You intimate that you will take a fraternal interest in my welfare and farm, but wish to do it in your “own way.” Thisis what I wish. I do not wish to urge you into any remarks you may deem it necessary to make about my writings. I feel confident you will do what is right, — Amen.

You say you have not touched a drop of the ashes of Hell since I left New York. That’s a man. For God’s sake, but morefor your own, never touch another drop.Why should a Man whom God, by nature, has endowed with such transcendent abilities, so degrade himself into the veriest automaton as to be moved only by the poisonous steam of Hell-fire ? Your body is a harp — not an evil-spirit-engine -made by the hands of God, in the most perfect manner, to be stricken by the spiritual fingers of your Heaven-born soul. Why, it is absolutely making monkey-motions at the dignity of God, as revealed in your own nature, to permit an animal appetite to weigh down the dove-like and Heaven-aspiring wings of that Angel of immortality which now lives in the temple of your body, — the delight and glory of the world.

You speak of Books sent — but I have seen none. I wrote for Bush’s Psychological work, recently published by Bidding.

You say “I am resolved not to touch adrop,” &c. Did you mean by this that if you touched many dropsthat you would not be impinging upon your promise? Think of this.

Give your wife and Mrs. Clemm my most earnest desire for their welfare and happiness, My wife sends them her sincerest love. Send me any paper that contains anything of yours. If you don‘t, I am determined to play Old Dick with you — if possible.Give my love to Bisco. Tell him I will give him a hearty shake of the hand when I return to Novum Eboracum, alias Sodom. Give my love to Colton. I have just finished eating one of the finest watermelons I ever saw,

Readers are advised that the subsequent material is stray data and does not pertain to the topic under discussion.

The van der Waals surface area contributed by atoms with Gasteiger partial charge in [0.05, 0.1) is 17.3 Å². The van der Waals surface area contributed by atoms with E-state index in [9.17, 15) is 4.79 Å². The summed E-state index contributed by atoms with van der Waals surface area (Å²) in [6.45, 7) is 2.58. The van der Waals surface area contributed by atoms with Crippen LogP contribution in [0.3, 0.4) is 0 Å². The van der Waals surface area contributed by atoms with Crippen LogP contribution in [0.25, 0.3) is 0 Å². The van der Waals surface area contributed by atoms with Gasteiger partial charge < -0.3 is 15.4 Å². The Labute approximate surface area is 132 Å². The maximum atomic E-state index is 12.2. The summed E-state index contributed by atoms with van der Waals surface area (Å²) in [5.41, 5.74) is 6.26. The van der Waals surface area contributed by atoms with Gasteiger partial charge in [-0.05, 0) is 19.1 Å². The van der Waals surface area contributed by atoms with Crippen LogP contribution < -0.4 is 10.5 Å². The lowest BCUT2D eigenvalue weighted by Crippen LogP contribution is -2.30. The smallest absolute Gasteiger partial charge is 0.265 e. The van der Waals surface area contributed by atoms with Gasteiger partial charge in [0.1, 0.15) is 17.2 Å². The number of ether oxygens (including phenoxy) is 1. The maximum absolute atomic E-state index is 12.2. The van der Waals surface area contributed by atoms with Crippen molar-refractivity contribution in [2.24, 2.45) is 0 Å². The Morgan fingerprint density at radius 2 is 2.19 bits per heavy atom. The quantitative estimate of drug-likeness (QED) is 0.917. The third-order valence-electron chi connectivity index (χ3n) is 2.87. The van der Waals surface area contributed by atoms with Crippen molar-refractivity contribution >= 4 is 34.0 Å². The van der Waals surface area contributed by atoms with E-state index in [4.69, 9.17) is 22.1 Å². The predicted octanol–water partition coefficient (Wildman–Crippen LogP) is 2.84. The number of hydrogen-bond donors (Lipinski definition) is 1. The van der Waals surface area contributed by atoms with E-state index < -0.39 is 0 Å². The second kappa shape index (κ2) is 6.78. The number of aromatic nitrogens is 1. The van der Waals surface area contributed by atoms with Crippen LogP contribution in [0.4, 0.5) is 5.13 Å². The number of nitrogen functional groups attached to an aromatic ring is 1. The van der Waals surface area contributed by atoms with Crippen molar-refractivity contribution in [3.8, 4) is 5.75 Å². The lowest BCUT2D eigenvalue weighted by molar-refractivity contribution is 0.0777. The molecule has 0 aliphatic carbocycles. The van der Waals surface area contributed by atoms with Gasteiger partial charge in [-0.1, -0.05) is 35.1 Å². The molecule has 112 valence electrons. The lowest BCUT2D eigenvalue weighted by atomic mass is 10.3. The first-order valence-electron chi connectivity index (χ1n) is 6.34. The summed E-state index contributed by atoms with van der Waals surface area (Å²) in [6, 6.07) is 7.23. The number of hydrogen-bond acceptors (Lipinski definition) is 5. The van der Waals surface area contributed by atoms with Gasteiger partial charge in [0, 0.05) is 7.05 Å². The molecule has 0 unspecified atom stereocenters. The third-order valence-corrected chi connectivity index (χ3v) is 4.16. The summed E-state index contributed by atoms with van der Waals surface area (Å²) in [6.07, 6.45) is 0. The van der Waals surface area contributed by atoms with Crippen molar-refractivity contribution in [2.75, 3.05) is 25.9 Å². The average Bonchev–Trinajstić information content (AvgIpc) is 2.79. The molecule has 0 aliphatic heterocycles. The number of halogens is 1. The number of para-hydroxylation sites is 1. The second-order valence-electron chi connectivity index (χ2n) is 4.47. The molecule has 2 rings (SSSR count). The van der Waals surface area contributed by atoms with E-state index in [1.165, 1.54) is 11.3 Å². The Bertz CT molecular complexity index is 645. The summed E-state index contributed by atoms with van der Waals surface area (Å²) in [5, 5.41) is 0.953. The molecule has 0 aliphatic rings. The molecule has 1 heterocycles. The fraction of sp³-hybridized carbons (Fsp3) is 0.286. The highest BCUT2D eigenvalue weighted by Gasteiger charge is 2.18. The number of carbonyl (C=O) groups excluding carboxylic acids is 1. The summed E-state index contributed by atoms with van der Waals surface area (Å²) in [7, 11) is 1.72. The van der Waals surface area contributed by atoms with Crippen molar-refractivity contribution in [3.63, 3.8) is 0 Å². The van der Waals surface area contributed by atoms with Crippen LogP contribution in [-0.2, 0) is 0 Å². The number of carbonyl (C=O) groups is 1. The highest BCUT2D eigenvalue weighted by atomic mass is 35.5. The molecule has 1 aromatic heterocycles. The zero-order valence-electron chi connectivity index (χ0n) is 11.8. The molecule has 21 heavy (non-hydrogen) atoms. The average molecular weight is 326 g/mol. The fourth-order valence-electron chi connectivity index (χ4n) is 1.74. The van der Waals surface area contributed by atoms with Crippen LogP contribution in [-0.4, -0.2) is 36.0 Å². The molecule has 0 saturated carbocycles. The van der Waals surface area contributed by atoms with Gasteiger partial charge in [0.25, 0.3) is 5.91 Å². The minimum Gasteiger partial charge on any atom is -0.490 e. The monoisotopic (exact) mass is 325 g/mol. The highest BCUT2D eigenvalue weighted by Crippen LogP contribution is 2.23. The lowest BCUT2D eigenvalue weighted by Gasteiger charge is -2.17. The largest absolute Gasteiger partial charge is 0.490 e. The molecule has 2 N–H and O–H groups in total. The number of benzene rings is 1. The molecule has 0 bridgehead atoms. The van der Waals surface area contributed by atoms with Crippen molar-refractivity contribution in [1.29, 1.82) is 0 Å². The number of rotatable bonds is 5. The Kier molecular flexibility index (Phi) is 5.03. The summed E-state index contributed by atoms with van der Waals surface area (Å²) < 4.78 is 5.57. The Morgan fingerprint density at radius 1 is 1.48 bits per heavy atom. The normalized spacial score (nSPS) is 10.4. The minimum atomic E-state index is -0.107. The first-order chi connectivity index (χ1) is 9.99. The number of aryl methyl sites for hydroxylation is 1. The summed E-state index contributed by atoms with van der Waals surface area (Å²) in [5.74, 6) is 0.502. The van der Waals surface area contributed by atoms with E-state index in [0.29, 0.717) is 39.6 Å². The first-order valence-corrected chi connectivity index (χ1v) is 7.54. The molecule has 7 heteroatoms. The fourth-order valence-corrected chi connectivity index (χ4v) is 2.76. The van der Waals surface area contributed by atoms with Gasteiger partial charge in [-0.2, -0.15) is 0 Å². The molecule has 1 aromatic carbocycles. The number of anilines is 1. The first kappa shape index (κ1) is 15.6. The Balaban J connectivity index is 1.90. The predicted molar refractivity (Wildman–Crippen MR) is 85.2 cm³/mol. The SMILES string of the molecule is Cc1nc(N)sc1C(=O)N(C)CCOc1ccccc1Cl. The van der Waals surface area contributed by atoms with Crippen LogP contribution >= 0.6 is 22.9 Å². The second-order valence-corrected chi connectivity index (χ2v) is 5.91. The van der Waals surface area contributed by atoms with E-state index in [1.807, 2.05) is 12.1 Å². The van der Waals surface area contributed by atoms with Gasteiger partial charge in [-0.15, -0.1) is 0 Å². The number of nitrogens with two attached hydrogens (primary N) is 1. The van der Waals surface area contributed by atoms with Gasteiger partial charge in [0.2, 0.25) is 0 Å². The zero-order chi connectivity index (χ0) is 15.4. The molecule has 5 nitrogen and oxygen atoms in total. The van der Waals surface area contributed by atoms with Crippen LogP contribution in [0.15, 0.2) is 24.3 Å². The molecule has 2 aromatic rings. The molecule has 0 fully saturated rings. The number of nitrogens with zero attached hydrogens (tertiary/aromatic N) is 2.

“Sweet as that soul-uplifting hydromel
Ideian Ganymede did give to Jove
In the God-kingdoms of immortal love,
Dipt from Heaven’s everlasting golden well,” etc.

This is the commencement of a “Sonnet on Reading Milton’s Paradise Lost,”which I will send you some of these days. I have been trying to send you some peaches, but never could find the opportunity. I write this letter in great haste, and on bad paper — you must excuse the carelessness with which it is written, as I have scarcely time before the mail is closed. For God’s sake, if you have the least respect for me, get the Florida money. When you go down to Wall street, inquire at the Express office 27 there is anypackage for me.Tell the P. M. to send me all letters and papers in the office here. Do all this, will you ?

God bless you.
Thos. H. Chivers.

E. A. Poe, Esq.





[S:0 - MS, 18xx] - Edgar Allan Poe Society of Baltimore - Misc - Letters - T. H. Chivers to Poe (RCL564)